For now, click here if you want to feel the energy of Mr. Ayrton Senna’s victory in Brazil, back in 1993 (english subtitles). The jingle song that starts right after he crosses the line, named “Victory Anthem” and created specially for him, is played until today when a brazilian driver crosses the line in the first position, or any other sports person or team wins anything. It’s a touching song for us.

Check the first 10 drivers classification with five races to go:

 To view the entire table, click here.
 To visit the official F1 website, click here.
 To see several Ayrton Senna’s videos, click here.
 To watch Felipe Massa’s victory in Brazil 2006, click here.
 To read someone in favor of Hamilton’s penalty, click here.
 To read someone against it, click here.


Cheers! Or not…

Last month, Brazil’s government approved a new law, popularly named “dry law”. As the name suggests, this law forbiddens any quantity of alcohol to be consumed before driving a car. If someone drinks a can of beer or a single glass of wine and gets pulled over by the police, a fine up to almost one thousand Reais is given (something like US$600) and the driver’s license is apprehended for one year.

Brazil has a sad characteristic of having laws that no one respects, mostly because the lack of fiscalization. But with the dry law, things are happening in a different way. You actually see lots and lots of police barriers in the cities, specially on fridays and saturdays, pulling over drivers near known bar areas. Nationwide press is showing these actions almost everyday. Government representants are saying that car accidents have dropped almost 20% in the entire country after the law began to take effect.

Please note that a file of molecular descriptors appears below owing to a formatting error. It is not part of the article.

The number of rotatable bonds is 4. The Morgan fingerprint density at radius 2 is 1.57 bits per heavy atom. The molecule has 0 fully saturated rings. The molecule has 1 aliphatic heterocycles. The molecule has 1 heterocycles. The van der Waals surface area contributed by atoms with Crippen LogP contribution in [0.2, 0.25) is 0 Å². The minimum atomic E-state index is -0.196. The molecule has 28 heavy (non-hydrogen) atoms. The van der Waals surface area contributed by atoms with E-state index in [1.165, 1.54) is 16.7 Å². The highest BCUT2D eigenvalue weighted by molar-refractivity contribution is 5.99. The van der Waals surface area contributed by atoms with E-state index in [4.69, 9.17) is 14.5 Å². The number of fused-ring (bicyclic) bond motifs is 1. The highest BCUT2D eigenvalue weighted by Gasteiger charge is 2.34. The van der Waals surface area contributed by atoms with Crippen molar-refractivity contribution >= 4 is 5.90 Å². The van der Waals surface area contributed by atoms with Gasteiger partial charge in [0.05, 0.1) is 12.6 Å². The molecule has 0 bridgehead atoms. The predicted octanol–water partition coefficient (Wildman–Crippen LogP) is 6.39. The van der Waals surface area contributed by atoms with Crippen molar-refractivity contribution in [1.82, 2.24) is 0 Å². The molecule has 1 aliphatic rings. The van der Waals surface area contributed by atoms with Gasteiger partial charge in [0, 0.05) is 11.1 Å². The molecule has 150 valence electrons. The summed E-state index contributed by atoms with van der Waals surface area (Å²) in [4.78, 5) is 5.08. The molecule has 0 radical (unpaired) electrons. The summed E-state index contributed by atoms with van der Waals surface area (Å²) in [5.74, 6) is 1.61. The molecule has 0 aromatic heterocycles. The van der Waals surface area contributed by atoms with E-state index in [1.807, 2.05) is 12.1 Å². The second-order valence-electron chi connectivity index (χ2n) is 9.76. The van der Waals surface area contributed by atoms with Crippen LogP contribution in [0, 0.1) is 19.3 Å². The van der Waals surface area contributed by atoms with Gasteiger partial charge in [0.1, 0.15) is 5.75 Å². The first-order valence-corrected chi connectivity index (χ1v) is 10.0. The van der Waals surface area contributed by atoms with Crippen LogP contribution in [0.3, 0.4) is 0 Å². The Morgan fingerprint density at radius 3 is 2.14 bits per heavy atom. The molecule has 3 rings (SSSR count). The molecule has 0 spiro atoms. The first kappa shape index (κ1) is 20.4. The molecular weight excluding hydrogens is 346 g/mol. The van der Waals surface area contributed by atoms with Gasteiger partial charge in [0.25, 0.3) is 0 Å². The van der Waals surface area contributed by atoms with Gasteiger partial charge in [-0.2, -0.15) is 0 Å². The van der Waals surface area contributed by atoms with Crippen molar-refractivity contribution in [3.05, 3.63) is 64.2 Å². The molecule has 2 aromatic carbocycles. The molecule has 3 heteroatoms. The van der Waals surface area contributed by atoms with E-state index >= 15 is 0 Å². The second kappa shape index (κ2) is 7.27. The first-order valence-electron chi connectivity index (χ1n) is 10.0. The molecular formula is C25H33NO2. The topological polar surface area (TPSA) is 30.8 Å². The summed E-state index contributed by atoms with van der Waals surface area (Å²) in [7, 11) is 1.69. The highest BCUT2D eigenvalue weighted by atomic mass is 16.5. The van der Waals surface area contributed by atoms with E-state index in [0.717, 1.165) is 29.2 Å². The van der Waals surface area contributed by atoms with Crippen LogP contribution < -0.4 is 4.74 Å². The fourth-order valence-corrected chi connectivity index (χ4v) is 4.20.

At a first glimpse, some may say “well, that’s excellent! Nice job!”. But there a few points that should be taken in consideration before judging.

As I said before, no alcohol is permitted before driving. Neither a small cup of wine, or fifty packs of black ale. But I believe there’s a difference in there. Here in this country, it’s part of the culture to meet friends, loved ones and family at a bar just to chat and cheer something. This practise doesn’t mean that everyone is going to get their heads blowing drunk every night. No, far from that!

Also, it’s no longer permitted to go out to a restaurant and ask for a fine glass of wine with your wife or your friends to celebrate a birthday, an engagement, a job promotion, or anything. If you drink, you will be treated like a criminal.

This law is unnecessarily harsh. I’m strongly in favor of hard punishment for drunk drivers who put other people lives in danger. But that’s not what this law is about. It has actually reduced the penalty for those who commits a crime while drunk driving, like hit someone else. It’s totally nonsense.

There’s another point. Before this dry law, Brazil had another similar law, but not that severe. The difference is that when that old law was on, police didn’t care. There was absolutely no barriers, no fiscalization, no equipment to detect alcohol, nothing. But now, with a new sensation and with the media daily coverage, policemen and government are having their 15 minutes of fame. All on the people’s back.

To finish, car accidents are not caused only because of alcohol. Amongst the several causes, we can list badly conserved streets and roads, covered with holes; lack of signalization; narrow two way roads; cars with absolutely no conditions to be on the streets, but out there anyway; lack of driving education; animals on the road, and so on. All of those items listed we have plenty here in Brazil, and many others I’m forgetting right now.

If you want to visit Brazil and taste the famous Caipirinha, remember: don’t rent a car!